Industrial Strength: Making Sense of the Sector

Published on
May 20th, 2019
Duration
28 minutes


Industrial Strength: Making Sense of the Sector

The Expert View ·
Featuring Scott Davis

Published on: May 20th, 2019 • Duration: 28 minutes

Scott Davis of Melius Research unpacks his view on the industrials. Davis makes the overall case for the sector, discusses how industrial stocks are deeply entwined with national economies, and explains how his overall thematic and macroeconomic views are related to individual names. Filmed on May 1, 2019 in New York.

Comments

Transcript

  • PG
    Philippe G.
    2 June 2019 @ 19:09
    Appreciate the company suggestions, some new names to research! Interesting call on 3M, certainly a dividend growth favourite for many I'd imagine!
  • GF
    Gordon F.
    27 May 2019 @ 15:14
    Good discussion, but again - PLEASE voice over the questions. There's no benefit in watching a talking head, so I just listen, but then I hear that little chirp that indicates that a question has flashed on the screen, but I don't see it. Then I have to guess from what follows what the question was. I don't care if it's Justine or a computer (from best to worst you might say), but I want to HEAR the questions.
  • SB
    Stephen B.
    26 May 2019 @ 22:08
    I worked in this sector all my life (manufacturing, infrastructure, electrification etc.) and i believe this was a pretty good summary of the industrial sector. Davis also reminded me that infrastructure can have its own business cycle, due to the long planning horizon of many projects. I recall well how, back when we used to have business cycles (in the 1970's and 80's) it would very often happen that we were were busy while all other sectors were experiencing tough times.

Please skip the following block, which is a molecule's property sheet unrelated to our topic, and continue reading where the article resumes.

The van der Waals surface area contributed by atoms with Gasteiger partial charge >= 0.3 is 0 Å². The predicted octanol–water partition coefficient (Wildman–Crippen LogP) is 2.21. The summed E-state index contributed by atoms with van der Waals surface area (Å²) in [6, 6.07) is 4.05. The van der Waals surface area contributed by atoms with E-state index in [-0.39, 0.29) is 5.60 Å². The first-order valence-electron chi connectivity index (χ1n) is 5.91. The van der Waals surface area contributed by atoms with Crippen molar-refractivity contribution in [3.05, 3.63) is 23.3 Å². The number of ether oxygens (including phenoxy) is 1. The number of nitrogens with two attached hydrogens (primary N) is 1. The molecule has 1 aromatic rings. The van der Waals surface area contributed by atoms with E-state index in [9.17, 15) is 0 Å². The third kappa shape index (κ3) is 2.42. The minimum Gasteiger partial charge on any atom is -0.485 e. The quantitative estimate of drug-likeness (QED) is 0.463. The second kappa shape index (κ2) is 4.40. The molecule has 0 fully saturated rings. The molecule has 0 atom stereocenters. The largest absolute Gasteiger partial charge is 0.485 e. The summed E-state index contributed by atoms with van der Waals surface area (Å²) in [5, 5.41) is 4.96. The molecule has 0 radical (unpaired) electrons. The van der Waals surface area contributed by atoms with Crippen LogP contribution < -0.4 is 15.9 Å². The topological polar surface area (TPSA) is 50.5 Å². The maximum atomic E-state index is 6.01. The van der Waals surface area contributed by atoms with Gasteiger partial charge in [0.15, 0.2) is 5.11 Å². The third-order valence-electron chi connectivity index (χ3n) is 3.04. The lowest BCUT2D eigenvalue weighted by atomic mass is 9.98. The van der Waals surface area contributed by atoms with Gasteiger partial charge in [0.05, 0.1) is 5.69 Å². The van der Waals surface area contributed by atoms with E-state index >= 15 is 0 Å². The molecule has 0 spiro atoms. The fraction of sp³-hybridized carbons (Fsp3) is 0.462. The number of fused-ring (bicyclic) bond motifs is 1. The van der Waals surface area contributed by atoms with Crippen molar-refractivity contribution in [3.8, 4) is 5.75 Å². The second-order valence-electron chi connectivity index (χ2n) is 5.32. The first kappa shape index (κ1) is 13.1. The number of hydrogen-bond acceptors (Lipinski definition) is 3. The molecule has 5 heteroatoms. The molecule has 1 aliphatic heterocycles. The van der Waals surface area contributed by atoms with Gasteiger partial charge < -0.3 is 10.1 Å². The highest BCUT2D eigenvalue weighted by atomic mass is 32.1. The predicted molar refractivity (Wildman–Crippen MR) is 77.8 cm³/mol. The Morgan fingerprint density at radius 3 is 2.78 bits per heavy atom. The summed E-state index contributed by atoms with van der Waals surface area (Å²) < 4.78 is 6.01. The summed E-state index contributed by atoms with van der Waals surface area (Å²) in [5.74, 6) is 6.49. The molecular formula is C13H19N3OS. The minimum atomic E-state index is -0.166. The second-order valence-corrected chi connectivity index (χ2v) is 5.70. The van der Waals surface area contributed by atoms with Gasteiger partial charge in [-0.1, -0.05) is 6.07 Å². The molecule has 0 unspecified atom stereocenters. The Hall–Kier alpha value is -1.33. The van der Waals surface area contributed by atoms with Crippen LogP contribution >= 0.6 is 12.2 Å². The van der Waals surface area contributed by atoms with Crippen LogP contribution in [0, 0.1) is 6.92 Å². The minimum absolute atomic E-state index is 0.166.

• VP
    Vincent P.
    21 May 2019 @ 16:18
    Very good.
  • CM
    C M.
    21 May 2019 @ 02:24
    For those that have been missing the bull perspective, Scott delivers in this video. His longer term macro perspective is good, but seems to discount near term risks. While I agree that predicting the black swans is impossible, agree with Cyril that valuations do need to play into the investment. Will be interesting to see if he is correct is that we are only in the 4th inning of the industrial cycle. Does seem to counter himself when he says he doesn't like MMM for the next couple of years, but then recommends buying industrials on any pullbacks and mentions MMM as an example of one that has pull backed. But overall agree with his themes, it is the timing that is the hitch.
    • AC
      Andrew C.
      21 May 2019 @ 03:03
      100% agree. Invest now, and do nothing more. Else do you really think that you can time your entry into the market?
  • CL
    Cyril L.
    20 May 2019 @ 18:04
    So... It's all about long-term secular demand. Costs and valuations don't matter. Hmmm... I hope their actual framework is more sophisticated than that.
    • AC
      Andrew C.
      21 May 2019 @ 03:00
      The valuation of offshore oil drillers is 0.25 (P/B). Shipping companies around 0.35. Many base metal miners well-below 1.0. I'd reckon valuations do matter. Especially as India and others are electrifying, as he states.
  • TR
    Travis R.
    20 May 2019 @ 17:34
    Electrification of the economy will ramp demand for key industrial metals ie. copper, graphite, lithium, cobalt, etc. The US Senate is working on bipartisan legislation to fast track domestically sourced strategic metals: https://apnews.com/Globe%20Newswire/5d7af44217ad254a98a4e0bd18b4cdcf
  • IC
    Ibrahim C.
    20 May 2019 @ 06:41
    Really liked the ideas covered here; however the important aspect is to know the rate of certainty that these Industrials would definitely bring back their investments to US and what is really the juice that makes them do that? The tax relief was already over and In the new world of tariffs how the local economy of USA will prove to lift the industrial to the next level?